First, I’ve now posted OSX and linux/source code versions on my entry’s page. I noticed some serious slowdown when testing on my macmini – this is because it uses very large textures (1024 x 768), and there isn’t really anything I could have done (not within the 48hr time limit anyway, it would have been too fiddly and time-consuming). Fairly recent (/non bargain-basement) graphics cards shouldn’t have a problem, but I apologise if you find the game getting slower and slower the more moves you make.
Second, here’s my timelapses:
There’s two because I did the audio on a different computer, and I’m too lazy to edit them together properly. Read on for my post mortem.
This actually went surprisingly well, especially considering I spent the best part of 7 hours on Saturday afternoon at work. It was definitely the most enjoyable Ludum Dare I’ve done so far.
- Setting my alarm for 2:15 am to see what the theme was. It may have been a fluke, or it may have been that my head was in a different place having just woken up from deep sleep, but literally within 5 minutes of seeing the theme I knew what I was going to do, and within 5 minutes of that I had the entire game fleshed out in my head (I don’t think I changed anything between then and the finish – I’m pretty sure I even came up with ‘Maggott’s Restorative Ship’s Biscuits at this point). Another 5 minutes and I was back to sleep. The whole thing was pretty much perfect.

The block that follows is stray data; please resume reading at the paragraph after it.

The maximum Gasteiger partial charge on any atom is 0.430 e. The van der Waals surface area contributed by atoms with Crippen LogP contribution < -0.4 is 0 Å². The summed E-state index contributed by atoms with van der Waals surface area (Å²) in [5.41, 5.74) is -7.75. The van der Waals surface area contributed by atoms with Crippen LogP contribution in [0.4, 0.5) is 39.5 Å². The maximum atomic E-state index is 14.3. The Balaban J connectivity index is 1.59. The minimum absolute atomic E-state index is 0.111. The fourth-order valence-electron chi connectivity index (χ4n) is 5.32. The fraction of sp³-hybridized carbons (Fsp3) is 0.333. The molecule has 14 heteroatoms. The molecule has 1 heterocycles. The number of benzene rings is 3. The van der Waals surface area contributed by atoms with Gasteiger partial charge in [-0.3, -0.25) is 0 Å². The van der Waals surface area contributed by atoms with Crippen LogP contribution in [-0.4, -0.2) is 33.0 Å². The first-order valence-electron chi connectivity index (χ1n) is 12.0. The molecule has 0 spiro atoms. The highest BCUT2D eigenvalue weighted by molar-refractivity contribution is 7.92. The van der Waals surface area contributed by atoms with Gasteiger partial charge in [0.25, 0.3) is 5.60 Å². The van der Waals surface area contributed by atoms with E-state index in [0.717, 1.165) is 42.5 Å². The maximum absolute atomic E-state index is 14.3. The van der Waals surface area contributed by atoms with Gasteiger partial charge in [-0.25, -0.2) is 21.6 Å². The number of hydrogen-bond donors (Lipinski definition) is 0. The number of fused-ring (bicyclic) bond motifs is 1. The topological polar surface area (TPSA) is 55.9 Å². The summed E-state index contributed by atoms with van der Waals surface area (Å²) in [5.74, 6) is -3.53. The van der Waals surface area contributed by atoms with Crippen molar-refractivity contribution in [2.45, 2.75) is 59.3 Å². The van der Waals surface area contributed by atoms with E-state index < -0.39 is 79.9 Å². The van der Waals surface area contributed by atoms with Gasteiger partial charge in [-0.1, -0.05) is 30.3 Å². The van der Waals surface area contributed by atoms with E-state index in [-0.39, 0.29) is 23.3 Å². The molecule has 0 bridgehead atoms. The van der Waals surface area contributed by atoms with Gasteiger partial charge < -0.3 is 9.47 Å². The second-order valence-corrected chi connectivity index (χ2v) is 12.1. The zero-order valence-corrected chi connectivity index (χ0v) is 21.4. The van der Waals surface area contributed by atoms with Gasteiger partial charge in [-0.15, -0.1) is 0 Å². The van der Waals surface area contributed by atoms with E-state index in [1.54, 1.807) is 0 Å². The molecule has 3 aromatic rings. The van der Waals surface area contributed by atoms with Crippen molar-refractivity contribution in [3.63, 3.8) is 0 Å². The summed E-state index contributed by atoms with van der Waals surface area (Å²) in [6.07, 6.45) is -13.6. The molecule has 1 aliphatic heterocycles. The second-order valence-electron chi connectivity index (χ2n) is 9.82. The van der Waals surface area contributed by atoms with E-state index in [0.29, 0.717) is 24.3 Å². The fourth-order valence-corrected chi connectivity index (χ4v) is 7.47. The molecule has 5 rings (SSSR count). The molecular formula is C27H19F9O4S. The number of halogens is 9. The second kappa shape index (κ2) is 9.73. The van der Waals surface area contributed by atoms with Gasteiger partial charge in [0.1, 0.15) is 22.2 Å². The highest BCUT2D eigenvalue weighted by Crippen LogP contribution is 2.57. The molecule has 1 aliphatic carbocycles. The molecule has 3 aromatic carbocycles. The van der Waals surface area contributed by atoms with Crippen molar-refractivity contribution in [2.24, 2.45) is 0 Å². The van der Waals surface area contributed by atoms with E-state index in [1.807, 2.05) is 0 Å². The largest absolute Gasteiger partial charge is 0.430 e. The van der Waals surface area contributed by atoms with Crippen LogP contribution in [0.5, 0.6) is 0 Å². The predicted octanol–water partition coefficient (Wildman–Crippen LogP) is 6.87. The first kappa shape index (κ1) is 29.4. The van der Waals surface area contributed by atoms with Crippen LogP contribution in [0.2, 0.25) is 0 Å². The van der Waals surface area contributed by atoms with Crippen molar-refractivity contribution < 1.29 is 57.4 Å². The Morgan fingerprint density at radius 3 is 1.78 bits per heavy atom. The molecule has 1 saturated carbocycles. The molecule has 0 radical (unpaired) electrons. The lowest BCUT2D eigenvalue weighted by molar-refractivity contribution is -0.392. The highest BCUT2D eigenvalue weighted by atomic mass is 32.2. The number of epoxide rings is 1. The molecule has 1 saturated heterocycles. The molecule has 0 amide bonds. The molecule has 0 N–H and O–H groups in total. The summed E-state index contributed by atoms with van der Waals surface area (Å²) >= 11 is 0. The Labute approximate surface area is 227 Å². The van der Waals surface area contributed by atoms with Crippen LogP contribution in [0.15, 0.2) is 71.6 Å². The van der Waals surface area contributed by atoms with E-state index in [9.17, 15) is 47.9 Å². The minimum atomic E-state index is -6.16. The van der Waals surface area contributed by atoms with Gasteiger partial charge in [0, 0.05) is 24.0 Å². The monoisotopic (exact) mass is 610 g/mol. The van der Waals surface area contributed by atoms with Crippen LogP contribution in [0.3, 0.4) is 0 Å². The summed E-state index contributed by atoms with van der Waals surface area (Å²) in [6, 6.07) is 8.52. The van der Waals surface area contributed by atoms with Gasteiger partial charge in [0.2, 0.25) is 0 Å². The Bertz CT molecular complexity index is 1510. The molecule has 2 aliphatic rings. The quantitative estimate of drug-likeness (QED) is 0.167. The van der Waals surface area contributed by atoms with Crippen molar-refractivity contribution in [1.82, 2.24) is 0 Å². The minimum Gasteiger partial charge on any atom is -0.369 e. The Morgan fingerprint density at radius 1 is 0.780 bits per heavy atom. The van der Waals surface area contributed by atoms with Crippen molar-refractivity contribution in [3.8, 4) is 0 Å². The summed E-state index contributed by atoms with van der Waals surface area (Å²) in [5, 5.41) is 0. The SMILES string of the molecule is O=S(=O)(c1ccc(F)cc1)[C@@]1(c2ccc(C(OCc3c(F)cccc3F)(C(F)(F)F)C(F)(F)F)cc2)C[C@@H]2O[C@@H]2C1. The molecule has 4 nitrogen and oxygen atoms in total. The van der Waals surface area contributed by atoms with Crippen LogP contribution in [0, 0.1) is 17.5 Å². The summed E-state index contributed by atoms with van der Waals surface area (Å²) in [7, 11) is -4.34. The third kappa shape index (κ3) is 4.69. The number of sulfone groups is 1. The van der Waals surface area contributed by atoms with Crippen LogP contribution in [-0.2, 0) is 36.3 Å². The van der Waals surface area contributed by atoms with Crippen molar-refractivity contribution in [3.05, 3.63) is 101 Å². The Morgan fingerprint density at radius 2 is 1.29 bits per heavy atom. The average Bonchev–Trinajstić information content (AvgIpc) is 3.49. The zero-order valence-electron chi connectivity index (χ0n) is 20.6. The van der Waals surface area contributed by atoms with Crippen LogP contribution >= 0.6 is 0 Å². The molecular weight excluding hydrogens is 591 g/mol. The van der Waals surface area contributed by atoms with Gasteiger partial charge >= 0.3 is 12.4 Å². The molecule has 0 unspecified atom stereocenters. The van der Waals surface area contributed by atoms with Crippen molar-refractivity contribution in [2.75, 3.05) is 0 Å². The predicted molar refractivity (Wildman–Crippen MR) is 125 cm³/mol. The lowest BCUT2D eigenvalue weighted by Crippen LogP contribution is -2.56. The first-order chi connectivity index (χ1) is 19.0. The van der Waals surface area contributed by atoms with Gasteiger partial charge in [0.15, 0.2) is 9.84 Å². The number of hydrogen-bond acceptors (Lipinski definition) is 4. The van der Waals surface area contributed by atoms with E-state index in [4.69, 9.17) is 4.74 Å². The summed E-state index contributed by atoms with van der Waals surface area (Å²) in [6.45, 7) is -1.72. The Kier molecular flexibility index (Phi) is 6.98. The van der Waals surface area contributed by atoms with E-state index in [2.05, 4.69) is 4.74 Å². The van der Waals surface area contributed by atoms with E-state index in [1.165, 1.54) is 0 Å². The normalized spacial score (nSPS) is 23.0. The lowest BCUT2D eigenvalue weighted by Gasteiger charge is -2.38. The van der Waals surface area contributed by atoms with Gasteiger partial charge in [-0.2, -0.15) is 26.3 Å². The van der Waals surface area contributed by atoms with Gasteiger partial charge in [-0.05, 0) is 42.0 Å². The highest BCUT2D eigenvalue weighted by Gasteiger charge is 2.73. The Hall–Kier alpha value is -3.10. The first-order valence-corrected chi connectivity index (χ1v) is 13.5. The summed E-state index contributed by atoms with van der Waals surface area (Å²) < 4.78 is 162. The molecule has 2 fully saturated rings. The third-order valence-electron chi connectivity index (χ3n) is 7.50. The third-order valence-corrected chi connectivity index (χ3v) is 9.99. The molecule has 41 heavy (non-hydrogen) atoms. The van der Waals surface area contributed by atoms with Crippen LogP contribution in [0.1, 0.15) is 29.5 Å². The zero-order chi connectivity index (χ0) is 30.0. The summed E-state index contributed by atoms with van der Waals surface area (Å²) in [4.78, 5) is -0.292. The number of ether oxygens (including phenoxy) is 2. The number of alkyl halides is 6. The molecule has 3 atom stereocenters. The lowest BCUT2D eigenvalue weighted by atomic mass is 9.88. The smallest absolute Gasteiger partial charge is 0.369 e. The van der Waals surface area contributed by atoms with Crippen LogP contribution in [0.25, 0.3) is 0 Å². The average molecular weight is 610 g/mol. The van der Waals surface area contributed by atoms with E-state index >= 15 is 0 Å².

- The map and background paper. I did the map in black acrylic ink on cartridge paper, and I think it turned out really well. The compass is a bit wonky, and I maybe should have drawn those lines you see on old maps to go with it, but that’s just nitpicking. I was a bit worried about the background paper being too light and not stained enough, but a little fiddling with Paint Shop Pro fixed that. I’m really pleased with how the whole thing turned out, especially when the coloured segments get drawn on the map as the game progresses.
- Research. Getting to research old maps and food adverts on google was fun. I think I did a fairly good job of getting that old-fashioned (Victorian?) look for the game.
What didn’t work:
- The AI. The CPU players are useless and offer no challenge. I should really have spent more time on them to make their actions less random, and I should have used A* to get them to move towards unexplored spaces.
- That’s it, as far as I know. Maybe some comments will point other problems out, but I haven’t seen anything obvious yet.
What may or may not have worked:
- Not having the chance to play the game with other human beings yet, I’ve no idea whether it’s actually a good game. I think it has the potential to lead to arguments and people storming away in a huff (the mark of all good multiplayer games), but really I don’t know. The rule set is very simple, so maybe that’ll make it less fun to play, but until I can try it out properly I’ve no idea whether it works or not.
As a bonus for reading this far, here’s a picture of the stuff I scanned/wrote down during the competition: